“If I had a son, he would look like Trayvon Martin.” President Obama’s empathy-filled words spoken after the murder of Travon Martin resonated deeply throughout black America. They conveyed a sense of “I feel what you feel” to African Americans who shed a tear over what felt like another lawful murder of a young black man. Such a message coming from the most powerful man in the world in reference to race was promising. It alluded to the possibility of having the Commander in Chief who would speak openly about the nation’s deepest racial woes and tackle the issues head on. Yet is this true? Do we have a president who is taking on race directly with great empathy for the black community?
In Michael Eric Dyson’s nuanced new book, The Black Presidency: Barack Obama and the Politics of Race in America, the revered academic and cultural critic writes with candor, passion, and understanding about this nation’s first black President. True to his form as a professor, Dyson writes in a way that prompts readers to explore their own previously held cognitions about race in the era of Obama while sympathetically and honestly exploring how the president himself measured up on the difficult task of responding to race. From the protests in Ferguson to the church shooting in Charleston, South Carolina, to the controversy over the arrest of Harvard professor Henry Louis Gates, Michael Eric Dyson leaves no stone unturned as he unpacks how President Obama has changed how he talks about race over the past seven years. Dyson examines Obama’s speeches and statements on race, from his first presidential campaign through recent events.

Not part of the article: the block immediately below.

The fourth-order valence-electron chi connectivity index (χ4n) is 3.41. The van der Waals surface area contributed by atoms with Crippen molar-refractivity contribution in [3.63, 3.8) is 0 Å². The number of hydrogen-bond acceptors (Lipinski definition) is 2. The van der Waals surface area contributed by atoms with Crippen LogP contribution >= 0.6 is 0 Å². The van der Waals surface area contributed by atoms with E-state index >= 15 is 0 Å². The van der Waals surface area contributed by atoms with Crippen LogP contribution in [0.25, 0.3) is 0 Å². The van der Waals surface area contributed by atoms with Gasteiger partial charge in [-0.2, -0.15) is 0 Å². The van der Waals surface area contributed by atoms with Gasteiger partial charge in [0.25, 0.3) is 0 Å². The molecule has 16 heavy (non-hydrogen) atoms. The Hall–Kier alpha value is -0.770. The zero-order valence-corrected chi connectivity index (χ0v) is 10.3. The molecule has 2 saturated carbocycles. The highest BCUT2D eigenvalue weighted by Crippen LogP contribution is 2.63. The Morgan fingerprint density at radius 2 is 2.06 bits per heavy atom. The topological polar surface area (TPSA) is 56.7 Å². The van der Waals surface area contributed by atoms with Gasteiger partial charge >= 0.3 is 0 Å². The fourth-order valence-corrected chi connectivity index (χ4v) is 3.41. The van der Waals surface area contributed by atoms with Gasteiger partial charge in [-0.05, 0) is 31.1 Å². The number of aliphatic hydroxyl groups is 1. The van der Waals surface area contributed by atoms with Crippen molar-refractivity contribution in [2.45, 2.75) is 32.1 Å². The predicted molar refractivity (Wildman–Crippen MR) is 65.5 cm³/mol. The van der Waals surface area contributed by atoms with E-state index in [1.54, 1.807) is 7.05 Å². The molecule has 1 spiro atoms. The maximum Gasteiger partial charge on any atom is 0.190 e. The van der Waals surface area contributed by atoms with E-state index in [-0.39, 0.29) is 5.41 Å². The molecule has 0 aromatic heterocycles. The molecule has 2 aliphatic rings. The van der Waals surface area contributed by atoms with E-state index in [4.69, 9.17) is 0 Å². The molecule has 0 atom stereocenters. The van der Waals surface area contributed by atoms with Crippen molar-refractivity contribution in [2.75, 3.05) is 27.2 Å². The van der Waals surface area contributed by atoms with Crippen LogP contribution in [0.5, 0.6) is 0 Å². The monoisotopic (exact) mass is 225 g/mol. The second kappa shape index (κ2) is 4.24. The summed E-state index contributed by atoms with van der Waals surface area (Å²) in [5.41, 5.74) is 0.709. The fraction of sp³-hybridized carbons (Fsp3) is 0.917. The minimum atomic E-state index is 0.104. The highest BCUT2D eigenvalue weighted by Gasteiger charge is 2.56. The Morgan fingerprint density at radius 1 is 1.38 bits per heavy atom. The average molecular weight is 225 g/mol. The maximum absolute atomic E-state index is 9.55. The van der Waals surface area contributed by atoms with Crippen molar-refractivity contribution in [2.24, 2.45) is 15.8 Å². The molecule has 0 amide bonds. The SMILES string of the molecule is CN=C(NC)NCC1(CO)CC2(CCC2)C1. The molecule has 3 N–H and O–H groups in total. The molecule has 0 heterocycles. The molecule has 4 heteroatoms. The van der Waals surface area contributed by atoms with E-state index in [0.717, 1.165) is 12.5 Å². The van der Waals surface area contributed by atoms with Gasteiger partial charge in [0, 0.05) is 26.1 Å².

The brilliance of this book is how masterfully Dyson captures a proverbial conversation between generations of black Americans from a range of backgrounds. Imagine, if you will, a private conversation about President Obama that included an older relative who marched with Dr. King; a smart cousin who isn’t politically savvy but instinctively feels protective of the president; your respectability politics-loving aunt; the bell hooks-quoting sister; and your young black lives matter activist brother. This conversation would be passionate, challenging, smart and raw. Each person would speak about the president in a way that is unique to their perspective and offer balanced feedback. If moderated by a party that is fair, analytical, and politically knowledgeable, this conversation would be profound. Consider this book a sort of moderated conversation between the above- mentioned parties, offering the same profound and analytical discourse.
Shanita Hubbard is a mom, writer, and social justice advocate. Follow her on Twitter.